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N2 - Objective: To study the association between cytochrome P450 2A6 (CYP2A6) genotype and metabolism of nicotine to cotinine, identify functional polymorphisms, and develop a predictive genetic model of nicotine metabolism. Methods: The conversion of deuterated (D2)-nicotine to D 2-cotinine was quantified in 189 European-Americans and the contribution of CYP2A6 genotype to variability in first-pass nicotine metabolism was assessed. Specifically, (i) single time point measures of D 2-cotinine/(D2-cotinine+D2-nicotine) after oral administration were used as a metric of CYP2A6 activity; (ii) the impact of CYP2A6 haplotype was treated as acting multiplicatively; (iii) parameter estimates were calculated for all haplotypes in the subject pool, defined by a set of polymorphisms previously reported to affect function, including gene copy number; and (iv) a minimum number of predictive polymorphisms were justified to be included in the model based on statistical evidence of differences between haplotypes. Results: The final model includes seven polymorphisms and fits the phenotype, 30-min after D2-nicotine oral administration, with R=0.719. The predictive power of the model is robust: parameter estimates calculated in men (n=89) predict the phenotype in women (n=100) with R=0.758 and vice versa with R=0.617; estimates calculated in current smokers (n=102) predict the phenotype in former-smokers (n=86) with R=0.690 and vice versa with R=0.703. Comparisons of haplotypes also demonstrate that CYP2A6*12 is a loss-of-function allele indistinguishable from CYP2A6*4 and CYP2A6*2 and that the CYP2A6*1B 5′-untranslated region conversion has negligible impact on metabolism. After controlling for CYP2A6 genotype, modest associations were found between increased metabolism and both female sex (P=4.8×10) and current smoking (P=0.02). Conclusion: Among European-Americans, seven polymorphisms in the CYP2A6 gene explain the majority of variability in the metabolism of nicotine to cotinine after oral administration. Parameters determined from this in-vivo experiment can be used to predict nicotine metabolism based on CYP2A6 genotype.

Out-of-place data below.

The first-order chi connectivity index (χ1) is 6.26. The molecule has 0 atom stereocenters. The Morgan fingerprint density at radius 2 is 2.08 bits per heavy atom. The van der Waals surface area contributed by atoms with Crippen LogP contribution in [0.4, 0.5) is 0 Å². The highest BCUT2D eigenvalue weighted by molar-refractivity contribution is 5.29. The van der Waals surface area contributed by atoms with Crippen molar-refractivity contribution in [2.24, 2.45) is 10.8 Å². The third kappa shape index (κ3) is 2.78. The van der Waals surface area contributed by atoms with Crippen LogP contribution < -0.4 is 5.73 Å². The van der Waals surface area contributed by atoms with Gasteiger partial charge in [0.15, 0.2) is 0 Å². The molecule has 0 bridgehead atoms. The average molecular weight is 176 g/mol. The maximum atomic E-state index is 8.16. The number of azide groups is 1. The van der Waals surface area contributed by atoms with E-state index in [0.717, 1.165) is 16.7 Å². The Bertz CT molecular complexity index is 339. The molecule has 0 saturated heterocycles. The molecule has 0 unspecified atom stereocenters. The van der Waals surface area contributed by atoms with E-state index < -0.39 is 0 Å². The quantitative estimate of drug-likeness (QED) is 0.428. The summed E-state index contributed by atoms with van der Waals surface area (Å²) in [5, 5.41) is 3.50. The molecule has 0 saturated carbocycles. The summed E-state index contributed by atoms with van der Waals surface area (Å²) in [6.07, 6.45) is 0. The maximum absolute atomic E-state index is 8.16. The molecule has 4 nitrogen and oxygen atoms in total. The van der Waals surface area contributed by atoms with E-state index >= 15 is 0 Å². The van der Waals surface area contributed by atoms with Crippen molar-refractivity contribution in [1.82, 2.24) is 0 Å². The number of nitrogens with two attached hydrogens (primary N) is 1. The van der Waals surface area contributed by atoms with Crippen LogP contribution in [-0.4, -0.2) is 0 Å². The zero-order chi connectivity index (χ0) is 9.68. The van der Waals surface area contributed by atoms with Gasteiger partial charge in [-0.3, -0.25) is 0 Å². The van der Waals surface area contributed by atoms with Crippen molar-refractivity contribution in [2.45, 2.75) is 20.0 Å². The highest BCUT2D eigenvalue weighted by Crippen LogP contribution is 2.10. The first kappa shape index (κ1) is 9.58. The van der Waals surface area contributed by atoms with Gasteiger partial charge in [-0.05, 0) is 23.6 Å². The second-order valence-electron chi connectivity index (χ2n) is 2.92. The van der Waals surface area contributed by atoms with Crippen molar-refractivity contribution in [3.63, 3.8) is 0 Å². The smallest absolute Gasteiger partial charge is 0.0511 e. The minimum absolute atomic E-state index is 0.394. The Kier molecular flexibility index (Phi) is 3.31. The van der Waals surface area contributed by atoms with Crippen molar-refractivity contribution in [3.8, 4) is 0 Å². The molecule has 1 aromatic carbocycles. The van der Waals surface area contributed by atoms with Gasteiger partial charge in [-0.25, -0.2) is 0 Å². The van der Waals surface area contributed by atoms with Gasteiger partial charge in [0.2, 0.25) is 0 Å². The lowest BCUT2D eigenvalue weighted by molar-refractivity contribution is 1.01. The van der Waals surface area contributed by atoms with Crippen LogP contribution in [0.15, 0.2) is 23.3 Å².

AB - Objective: To study the association between cytochrome P450 2A6 (CYP2A6) genotype and metabolism of nicotine to cotinine, identify functional polymorphisms, and develop a predictive genetic model of nicotine metabolism. Methods: The conversion of deuterated (D2)-nicotine to D 2-cotinine was quantified in 189 European-Americans and the contribution of CYP2A6 genotype to variability in first-pass nicotine metabolism was assessed. Specifically, (i) single time point measures of D 2-cotinine/(D2-cotinine+D2-nicotine) after oral administration were used as a metric of CYP2A6 activity; (ii) the impact of CYP2A6 haplotype was treated as acting multiplicatively; (iii) parameter estimates were calculated for all haplotypes in the subject pool, defined by a set of polymorphisms previously reported to affect function, including gene copy number; and (iv) a minimum number of predictive polymorphisms were justified to be included in the model based on statistical evidence of differences between haplotypes. Results: The final model includes seven polymorphisms and fits the phenotype, 30-min after D2-nicotine oral administration, with R=0.719. The predictive power of the model is robust: parameter estimates calculated in men (n=89) predict the phenotype in women (n=100) with R=0.758 and vice versa with R=0.617; estimates calculated in current smokers (n=102) predict the phenotype in former-smokers (n=86) with R=0.690 and vice versa with R=0.703. Comparisons of haplotypes also demonstrate that CYP2A6*12 is a loss-of-function allele indistinguishable from CYP2A6*4 and CYP2A6*2 and that the CYP2A6*1B 5′-untranslated region conversion has negligible impact on metabolism. After controlling for CYP2A6 genotype, modest associations were found between increased metabolism and both female sex (P=4.8×10) and current smoking (P=0.02). Conclusion: Among European-Americans, seven polymorphisms in the CYP2A6 gene explain the majority of variability in the metabolism of nicotine to cotinine after oral administration. Parameters determined from this in-vivo experiment can be used to predict nicotine metabolism based on CYP2A6 genotype.